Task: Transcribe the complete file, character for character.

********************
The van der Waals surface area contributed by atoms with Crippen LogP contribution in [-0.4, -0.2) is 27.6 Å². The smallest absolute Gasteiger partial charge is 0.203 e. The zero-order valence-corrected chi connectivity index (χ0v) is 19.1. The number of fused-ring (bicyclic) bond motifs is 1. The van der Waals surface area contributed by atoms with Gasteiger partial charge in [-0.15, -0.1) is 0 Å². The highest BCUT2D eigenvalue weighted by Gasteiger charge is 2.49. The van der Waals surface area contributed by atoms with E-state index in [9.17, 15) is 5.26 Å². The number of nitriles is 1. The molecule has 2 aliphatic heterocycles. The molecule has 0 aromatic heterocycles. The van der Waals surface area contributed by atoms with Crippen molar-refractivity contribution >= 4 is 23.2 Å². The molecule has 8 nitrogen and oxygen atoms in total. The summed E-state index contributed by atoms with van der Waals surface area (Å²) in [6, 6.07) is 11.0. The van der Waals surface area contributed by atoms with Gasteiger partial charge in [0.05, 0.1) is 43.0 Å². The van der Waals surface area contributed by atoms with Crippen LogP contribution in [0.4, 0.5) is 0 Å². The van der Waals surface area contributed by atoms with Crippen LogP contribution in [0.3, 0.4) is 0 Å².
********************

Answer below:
The van der Waals surface area contributed by atoms with Crippen LogP contribution in [-0.4, -0.2) is 27.6 Å². The smallest absolute Gasteiger partial charge is 0.203 e. The zero-order valence-corrected chi connectivity index (χ0v) is 19.1. The number of fused-ring (bicyclic) bond motifs is 1. The van der Waals surface area contributed by atoms with Gasteiger partial charge in [-0.15, -0.1) is 0 Å². The highest BCUT2D eigenvalue weighted by Gasteiger charge is 2.49. The van der Waals surface area contributed by atoms with E-state index in [9.17, 15) is 5.26 Å². The number of nitriles is 1. The molecule has 2 aliphatic heterocycles. The molecule has 0 aromatic heterocycles. The van der Waals surface area contributed by atoms with Crippen molar-refractivity contribution >= 4 is 23.2 Å². The molecule has 8 nitrogen and oxygen atoms in total. The summed E-state index contributed by atoms with van der Waals surface area (Å²) in [6, 6.07) is 11.0. The van der Waals surface area contributed by atoms with Gasteiger partial charge in [0.05, 0.1) is 43.0 Å². The van der Waals surface area contributed by atoms with Crippen LogP contribution in [0.4, 0.5) is 0 Å². The van der Waals surface area contributed by atoms with Crippen LogP contribution in [0.3, 0.4) is 0 Å².